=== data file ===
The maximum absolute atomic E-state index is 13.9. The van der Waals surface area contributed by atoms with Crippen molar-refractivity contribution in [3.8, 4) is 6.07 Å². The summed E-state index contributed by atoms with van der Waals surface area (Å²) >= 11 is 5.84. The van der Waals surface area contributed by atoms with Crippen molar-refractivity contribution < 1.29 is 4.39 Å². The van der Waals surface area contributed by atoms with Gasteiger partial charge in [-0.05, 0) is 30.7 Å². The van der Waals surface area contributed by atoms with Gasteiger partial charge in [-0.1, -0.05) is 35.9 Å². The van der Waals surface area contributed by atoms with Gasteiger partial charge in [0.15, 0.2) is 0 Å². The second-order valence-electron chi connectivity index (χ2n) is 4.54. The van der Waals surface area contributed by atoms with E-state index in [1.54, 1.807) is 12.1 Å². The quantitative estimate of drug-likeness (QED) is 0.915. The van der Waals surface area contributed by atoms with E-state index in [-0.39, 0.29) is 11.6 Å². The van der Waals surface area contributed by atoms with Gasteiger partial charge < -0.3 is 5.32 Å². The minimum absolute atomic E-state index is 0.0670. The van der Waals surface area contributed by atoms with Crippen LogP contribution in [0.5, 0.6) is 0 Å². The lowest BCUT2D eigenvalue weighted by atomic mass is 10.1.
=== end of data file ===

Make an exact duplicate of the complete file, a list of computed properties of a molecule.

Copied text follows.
The maximum absolute atomic E-state index is 13.9. The van der Waals surface area contributed by atoms with Crippen molar-refractivity contribution in [3.8, 4) is 6.07 Å². The summed E-state index contributed by atoms with van der Waals surface area (Å²) >= 11 is 5.84. The van der Waals surface area contributed by atoms with Crippen molar-refractivity contribution < 1.29 is 4.39 Å². The van der Waals surface area contributed by atoms with Gasteiger partial charge in [-0.05, 0) is 30.7 Å². The van der Waals surface area contributed by atoms with Gasteiger partial charge in [-0.1, -0.05) is 35.9 Å². The van der Waals surface area contributed by atoms with Gasteiger partial charge in [0.15, 0.2) is 0 Å². The second-order valence-electron chi connectivity index (χ2n) is 4.54. The van der Waals surface area contributed by atoms with E-state index in [1.54, 1.807) is 12.1 Å². The quantitative estimate of drug-likeness (QED) is 0.915. The van der Waals surface area contributed by atoms with E-state index in [-0.39, 0.29) is 11.6 Å². The van der Waals surface area contributed by atoms with Gasteiger partial charge < -0.3 is 5.32 Å². The minimum absolute atomic E-state index is 0.0670. The van der Waals surface area contributed by atoms with Crippen LogP contribution in [0.5, 0.6) is 0 Å². The lowest BCUT2D eigenvalue weighted by atomic mass is 10.1.